BWW Reviews: DELAIDE CABARET FESTIVAL 2014: CLASS OF CABARET GRADUATES Reveals How Far Last Year's Class Has Come

BWW Reviews:  DELAIDE CABARET FESTIVAL 2014: CLASS OF CABARET GRADUATES Reveals How Far Last Year's Class Has Come

Reviewed Saturday 14th June, 2014

Four young people who appeared in the Class of Cabaret last year are back with their own show, Class of Cabaret Graduates. Their previous appearances only allowed time for a brief introduction and one song and so it was interesting to see what they were capable of in a more expanded setting.

Michael Baker-Stimson's first song, Where or When from the musical Babes in Arms and a big hit for Frank Sinatra, started just a little too low, but the remainder sat more comfortably within his range. It was immediately obvious that he is a fine crooner, though. Introduced by Fred Astaire, and another hit for Sinatra, was his next number, I Won't Dance, originally written for a failed musical called Three Sisters, then making it when used in the film Roberta. The Best is Yet to Come confirmed that the Great American Songbook is definitely his forte, although his version of Let Me Fall, from the Cirque du Soleil show Quidam, was also a stunner.

A superb version of In My Room, a Beach Boys ballad from 1964, was the first song for Hannah Worden. She also gave us what she referred to as "the mix tape from Hell", generating laughs and applause. Back to ballads and Time After Time, the Cyndi Lauper song, was given a very sensitive treatment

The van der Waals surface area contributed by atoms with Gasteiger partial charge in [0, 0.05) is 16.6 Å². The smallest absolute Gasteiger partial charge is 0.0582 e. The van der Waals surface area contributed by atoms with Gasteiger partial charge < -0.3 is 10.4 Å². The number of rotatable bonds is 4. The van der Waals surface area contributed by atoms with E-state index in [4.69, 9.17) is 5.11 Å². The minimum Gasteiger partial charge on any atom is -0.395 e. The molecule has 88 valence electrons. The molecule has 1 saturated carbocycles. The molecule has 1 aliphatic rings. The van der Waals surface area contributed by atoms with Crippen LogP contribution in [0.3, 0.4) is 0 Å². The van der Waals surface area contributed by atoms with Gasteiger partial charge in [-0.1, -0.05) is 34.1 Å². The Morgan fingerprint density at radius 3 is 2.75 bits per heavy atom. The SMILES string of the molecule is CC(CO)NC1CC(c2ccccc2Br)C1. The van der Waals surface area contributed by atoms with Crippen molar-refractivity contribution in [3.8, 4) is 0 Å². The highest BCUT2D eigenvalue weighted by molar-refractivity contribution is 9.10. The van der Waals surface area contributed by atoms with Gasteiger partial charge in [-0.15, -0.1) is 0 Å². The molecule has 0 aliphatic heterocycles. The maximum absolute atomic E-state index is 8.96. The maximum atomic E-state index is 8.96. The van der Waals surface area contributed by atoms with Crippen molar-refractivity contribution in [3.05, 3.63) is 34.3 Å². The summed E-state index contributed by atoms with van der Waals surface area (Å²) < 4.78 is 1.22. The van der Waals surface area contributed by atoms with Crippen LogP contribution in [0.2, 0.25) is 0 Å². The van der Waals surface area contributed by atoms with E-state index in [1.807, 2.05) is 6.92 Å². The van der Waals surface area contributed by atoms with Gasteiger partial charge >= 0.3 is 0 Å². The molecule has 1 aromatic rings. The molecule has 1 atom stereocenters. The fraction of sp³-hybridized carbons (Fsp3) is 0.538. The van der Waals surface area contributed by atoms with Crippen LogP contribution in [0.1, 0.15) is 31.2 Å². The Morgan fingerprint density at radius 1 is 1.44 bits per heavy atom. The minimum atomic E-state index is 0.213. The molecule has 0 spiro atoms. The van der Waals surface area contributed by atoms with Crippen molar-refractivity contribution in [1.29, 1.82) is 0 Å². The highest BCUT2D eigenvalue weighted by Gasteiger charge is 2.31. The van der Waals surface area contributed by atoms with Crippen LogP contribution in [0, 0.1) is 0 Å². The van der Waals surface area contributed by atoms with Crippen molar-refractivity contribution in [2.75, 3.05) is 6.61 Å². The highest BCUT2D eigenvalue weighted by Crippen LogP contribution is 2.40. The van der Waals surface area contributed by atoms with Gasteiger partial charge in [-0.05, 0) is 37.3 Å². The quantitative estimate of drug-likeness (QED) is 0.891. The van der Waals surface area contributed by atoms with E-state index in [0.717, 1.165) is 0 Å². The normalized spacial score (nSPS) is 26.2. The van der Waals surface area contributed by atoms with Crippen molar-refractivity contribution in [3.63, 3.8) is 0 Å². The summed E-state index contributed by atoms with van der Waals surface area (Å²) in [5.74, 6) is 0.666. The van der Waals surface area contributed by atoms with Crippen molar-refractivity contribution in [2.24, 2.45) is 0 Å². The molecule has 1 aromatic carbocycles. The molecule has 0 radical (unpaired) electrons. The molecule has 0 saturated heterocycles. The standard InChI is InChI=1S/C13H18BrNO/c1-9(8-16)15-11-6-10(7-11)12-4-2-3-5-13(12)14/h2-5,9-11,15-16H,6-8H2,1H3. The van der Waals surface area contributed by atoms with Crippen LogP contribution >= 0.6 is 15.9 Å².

Nathaniel O'Brien was next up, drawing first on his interest in country music and accompanying himself on guitar. His later entry, The Nearness of You, though, suggested that he too should keep the Great American Songbook in his repertoire. He is also no slouch when it comes to singing the blues, and also gets right inside River Deep, Mountain High. Such versatility is a real asset.

Chloe Bremner opened with a rousing version of Katy Perry's Roar, before having fun with, well, Cyndi Lauper's Girls Just Want to Have Fun, showing a keen sense of humour and drawing a good load of laughs from the audience. She also tilts at Disney princesses, and hilariously exposes the false expectations given to small girls that, somewhere out there is a prince who is coming to rescue them.

These four talented young artists were very lucky to have such a terrific accompanist as Logan Watt at the piano, and their mentor, Kim Spargo, assisting with backing harmonies. One wonders how long it will be before we see them back again, each with their own Cabaret Festival show.

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Barry Lenny Born in London, Barry was introduced to theatre as a small boy, through being taken to see traditional Christmas pantomimes, as well as discovering jazz and fine music at a very young age. High school found him loving the works of Shakespeare, as well as many other great playwrights, poets and novelists. Moving to Australia, he became a jazz musician, playing with big bands and his own small groups, then attended the Elder Conservatorium of Music at the University of Adelaide, playing with several orchestras. This led to playing in theatre pits, joining the chorus, playing character roles, playing lead roles (after moving into drama), then directing, set and lighting design, administrative roles on theatre boards and, finally, becoming a critic. After twenty years of writing he has now joined the Broadway World team to represent Adelaide, in South Australia. Barry is also a long time member of the prestigious Adelaide Critics Circle.